To highlight this accomplishment, let us provide additional context. At the California State Meet, Jefferson would have had 80 minutes in between events in the early evening whereas here, in temperatures that hovered in the mid-80s in the brightest part of the day, Jefferson accomplished the feat in less than 50 minutes! The University of Iowa is smiling as Jefferson and Poly's McDonald will be competing in the familiar black and gold Hawkeyes uniform in 2022.
Back to the final, championship-deciding 4x400 relay! Jefferson's teammates, all underclassmen, spotted him a comfortable lead going into his anchor leg of the 1600-relay where he only extended it crossing in 3:15.26, improving upon Wilson's California State best by over two seconds.
While watching their female counterparts rack up a number of plaques over the last several decades, this was the boys' first team title since 1992 as they outlasted Poly, 52-47 in the overall team scoring with Great Oak coming up third with 43 points.
Long Beach Poly's boys, led by Malik Harness' state-leading performance in the 200 meters (21.17w) and his fourth-place finish in the 100 meters (10.64w), came up with a seasonal best of 3:19.31 in that final relay to earn the runner-up plaque.
Coming into the day, we had Wilson projected three points shy of Long Beach Poly. But Poly earned seven fewer points in the long jump than slated in our pre-meet dope sheets, and was playing catch-up to Wilson and Great Oak from there on out.
Meanwhile, Wilson witnessed a huge step-up performance from Marcel Mitchell Francis. Coming into the postseason with a 1:58.57 best and not projected to advance to the final, the sophomore came home with a 1:55.11 effort to place third and earn six points for his squad in the 800 meters.
Also garnering headlines on the day, Rancho Cucamonga's Tristyn Flores anchored his state-leading 4x100 meter relay squad to victory in 41.27. Favored to capture the 100 meters, Flores left no doubt in leaving the field with 40 meters to go in a wind-aided 10.35 showcase. This was the third-fastest time in Division 1 history and second-fastest all-time for wind-aided marks. Flores ended his day with a runner-up finish to Harness in rolling to a 21.22w lifetime-best effort.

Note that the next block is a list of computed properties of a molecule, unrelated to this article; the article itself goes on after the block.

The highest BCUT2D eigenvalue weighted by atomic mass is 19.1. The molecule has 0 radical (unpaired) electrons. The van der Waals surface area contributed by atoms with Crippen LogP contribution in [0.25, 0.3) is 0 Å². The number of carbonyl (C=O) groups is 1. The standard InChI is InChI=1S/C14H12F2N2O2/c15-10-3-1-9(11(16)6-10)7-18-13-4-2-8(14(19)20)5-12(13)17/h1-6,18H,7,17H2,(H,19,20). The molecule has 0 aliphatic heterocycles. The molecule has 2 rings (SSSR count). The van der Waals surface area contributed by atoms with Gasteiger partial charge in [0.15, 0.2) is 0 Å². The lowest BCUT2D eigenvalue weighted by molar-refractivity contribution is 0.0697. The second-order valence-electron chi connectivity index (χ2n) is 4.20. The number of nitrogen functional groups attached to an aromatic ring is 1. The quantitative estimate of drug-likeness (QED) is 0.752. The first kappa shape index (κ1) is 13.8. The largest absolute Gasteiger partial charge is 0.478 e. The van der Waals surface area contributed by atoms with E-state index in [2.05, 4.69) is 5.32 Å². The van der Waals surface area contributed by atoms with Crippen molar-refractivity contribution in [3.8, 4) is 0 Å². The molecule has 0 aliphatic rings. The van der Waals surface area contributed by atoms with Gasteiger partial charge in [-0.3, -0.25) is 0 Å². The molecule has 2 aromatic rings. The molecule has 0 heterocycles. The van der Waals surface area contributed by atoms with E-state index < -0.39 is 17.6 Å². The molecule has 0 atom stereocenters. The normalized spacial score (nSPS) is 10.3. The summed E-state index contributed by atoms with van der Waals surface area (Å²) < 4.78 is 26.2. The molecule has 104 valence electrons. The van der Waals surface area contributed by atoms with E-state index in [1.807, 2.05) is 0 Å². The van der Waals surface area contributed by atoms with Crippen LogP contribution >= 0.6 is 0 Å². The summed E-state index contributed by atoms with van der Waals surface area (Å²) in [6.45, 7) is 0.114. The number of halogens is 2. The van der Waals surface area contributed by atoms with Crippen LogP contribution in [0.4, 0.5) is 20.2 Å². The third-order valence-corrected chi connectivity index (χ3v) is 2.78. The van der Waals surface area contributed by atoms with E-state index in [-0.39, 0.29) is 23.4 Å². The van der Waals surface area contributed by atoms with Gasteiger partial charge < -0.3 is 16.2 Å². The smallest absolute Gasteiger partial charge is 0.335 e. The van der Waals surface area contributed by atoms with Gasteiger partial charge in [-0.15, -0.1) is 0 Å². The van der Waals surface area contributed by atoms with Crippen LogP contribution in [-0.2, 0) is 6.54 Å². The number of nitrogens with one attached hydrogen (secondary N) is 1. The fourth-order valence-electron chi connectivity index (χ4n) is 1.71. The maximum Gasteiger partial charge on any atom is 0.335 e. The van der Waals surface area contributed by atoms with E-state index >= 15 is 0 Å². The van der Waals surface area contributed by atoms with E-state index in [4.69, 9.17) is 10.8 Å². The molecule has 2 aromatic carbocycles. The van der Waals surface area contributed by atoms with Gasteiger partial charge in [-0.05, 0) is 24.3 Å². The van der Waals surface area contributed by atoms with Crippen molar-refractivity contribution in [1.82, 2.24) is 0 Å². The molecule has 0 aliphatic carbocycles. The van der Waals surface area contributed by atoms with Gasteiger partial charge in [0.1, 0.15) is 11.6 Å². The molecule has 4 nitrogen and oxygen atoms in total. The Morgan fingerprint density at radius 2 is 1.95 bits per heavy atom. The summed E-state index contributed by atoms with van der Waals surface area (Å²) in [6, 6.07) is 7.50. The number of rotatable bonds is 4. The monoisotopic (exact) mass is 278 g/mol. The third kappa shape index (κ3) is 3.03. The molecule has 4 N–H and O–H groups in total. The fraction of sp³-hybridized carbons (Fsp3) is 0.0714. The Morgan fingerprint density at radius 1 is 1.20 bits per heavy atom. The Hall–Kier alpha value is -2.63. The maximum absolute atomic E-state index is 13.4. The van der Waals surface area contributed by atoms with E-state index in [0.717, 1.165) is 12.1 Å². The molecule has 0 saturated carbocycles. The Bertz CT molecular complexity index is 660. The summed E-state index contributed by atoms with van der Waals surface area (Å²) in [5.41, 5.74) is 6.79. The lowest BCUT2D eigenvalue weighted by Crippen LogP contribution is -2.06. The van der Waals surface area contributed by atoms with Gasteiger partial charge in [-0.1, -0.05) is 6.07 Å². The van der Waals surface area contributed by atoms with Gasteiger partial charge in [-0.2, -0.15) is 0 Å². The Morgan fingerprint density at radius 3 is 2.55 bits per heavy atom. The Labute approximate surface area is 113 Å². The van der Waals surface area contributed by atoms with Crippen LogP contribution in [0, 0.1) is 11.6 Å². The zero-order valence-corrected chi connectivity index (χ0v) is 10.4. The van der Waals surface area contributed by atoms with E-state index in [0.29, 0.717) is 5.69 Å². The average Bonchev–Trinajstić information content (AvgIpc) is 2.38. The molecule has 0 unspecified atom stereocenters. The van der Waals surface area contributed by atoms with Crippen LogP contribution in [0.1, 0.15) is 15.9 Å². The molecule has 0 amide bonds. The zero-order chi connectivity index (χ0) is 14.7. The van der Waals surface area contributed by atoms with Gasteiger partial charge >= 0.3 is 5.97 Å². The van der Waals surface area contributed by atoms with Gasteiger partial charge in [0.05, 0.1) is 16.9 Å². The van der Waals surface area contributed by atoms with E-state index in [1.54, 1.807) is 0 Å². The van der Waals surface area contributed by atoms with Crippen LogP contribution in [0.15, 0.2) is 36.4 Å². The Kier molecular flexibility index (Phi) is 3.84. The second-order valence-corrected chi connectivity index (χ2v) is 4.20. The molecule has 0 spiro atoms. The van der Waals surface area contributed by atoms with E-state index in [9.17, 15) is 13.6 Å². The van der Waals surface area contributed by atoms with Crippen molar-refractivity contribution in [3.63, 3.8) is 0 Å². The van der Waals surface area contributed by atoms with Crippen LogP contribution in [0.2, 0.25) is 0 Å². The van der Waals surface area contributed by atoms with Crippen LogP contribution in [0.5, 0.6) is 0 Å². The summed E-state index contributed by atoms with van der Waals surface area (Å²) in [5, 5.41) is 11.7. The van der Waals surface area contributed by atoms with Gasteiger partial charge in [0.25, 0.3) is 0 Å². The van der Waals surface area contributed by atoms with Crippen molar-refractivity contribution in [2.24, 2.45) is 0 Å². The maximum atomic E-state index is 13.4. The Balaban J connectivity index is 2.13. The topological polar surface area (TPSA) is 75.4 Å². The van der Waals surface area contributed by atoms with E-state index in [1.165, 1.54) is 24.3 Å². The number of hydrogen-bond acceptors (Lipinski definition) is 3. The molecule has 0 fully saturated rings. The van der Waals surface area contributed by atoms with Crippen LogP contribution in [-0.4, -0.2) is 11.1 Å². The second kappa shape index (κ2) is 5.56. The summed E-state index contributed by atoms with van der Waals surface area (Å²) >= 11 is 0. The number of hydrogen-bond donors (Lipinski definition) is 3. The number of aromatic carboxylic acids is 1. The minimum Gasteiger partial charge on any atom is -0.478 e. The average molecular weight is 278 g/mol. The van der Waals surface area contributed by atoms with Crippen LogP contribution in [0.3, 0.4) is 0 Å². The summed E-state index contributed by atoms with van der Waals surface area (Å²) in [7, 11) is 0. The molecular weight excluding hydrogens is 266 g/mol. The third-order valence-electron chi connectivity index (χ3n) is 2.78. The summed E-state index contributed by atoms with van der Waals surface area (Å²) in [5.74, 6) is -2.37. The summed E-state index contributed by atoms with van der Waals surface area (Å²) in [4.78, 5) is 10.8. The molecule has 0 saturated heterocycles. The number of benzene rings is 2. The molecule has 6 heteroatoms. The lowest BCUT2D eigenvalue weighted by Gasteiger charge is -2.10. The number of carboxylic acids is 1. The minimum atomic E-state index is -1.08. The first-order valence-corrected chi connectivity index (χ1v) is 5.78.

After a long and celebratory Friday that included graduation and prom, Crescenta Valley's Mia Barnett earned her third CIF-SS divisional title in the 1600 meters, running 4:42.89. (Barnett had earned the Division 4 title in the four-lap race in 2018 and 2019). She just fell short of the all-time divisional record and wisely shut it down for the remainder of the afternoon. As the public announcer made notice of, Barnett has put in arguably the greatest season of any female prep in California history. Her historic senior campaign not being done, she will compete in several weeks on July 2 in the mile one last time before heading off to the University of Virginia.
Westlake senior Paige Sommers made it official by earning her divisional title in the pole vault. While in Division 2, she won titles in 2018 and 2019. Saturday, she broke her own Division 1 record, established last week at prelims, in elevating over 14-feet to capture the event. With all nine girls clearing 11-3 and three others up over 11-9, this was one of the deepest fields in Southern Section history.
A great competition in the boys pole vault also ensued. Burroughs (Burbank) senior Eli Gault-Crabb, a finalist in 2019, erupted from a 15-9 lifetime best to a 16-6 victory to claim the 2021 title! This tied the third-best all-time mark in Division 1 history. Los Alamitos' David Brok earned the silver in matching his 15-9 lifetime best. This was the few times in meet history where two boys elevated up above the 15-9 bar.
Sophomore Kai Graves-Blanks reminded us all of the underclass hurdling dominance we witnessed from Upland this 2021 season! Chasing Cajon junior Seth Johnson from behind, Graves-Blanks leaned forward for the win over the last 10 meters. In one of the fastest races in Division 1 history, his 14.02 is the seventh-fastest in divisional history with Johnson just outside the top 10! Five of the top seven in the event are underclassmen in that 110 hurdling affair. Meanwhile, Graves-Blanks returned to place third in the 300 hurdles.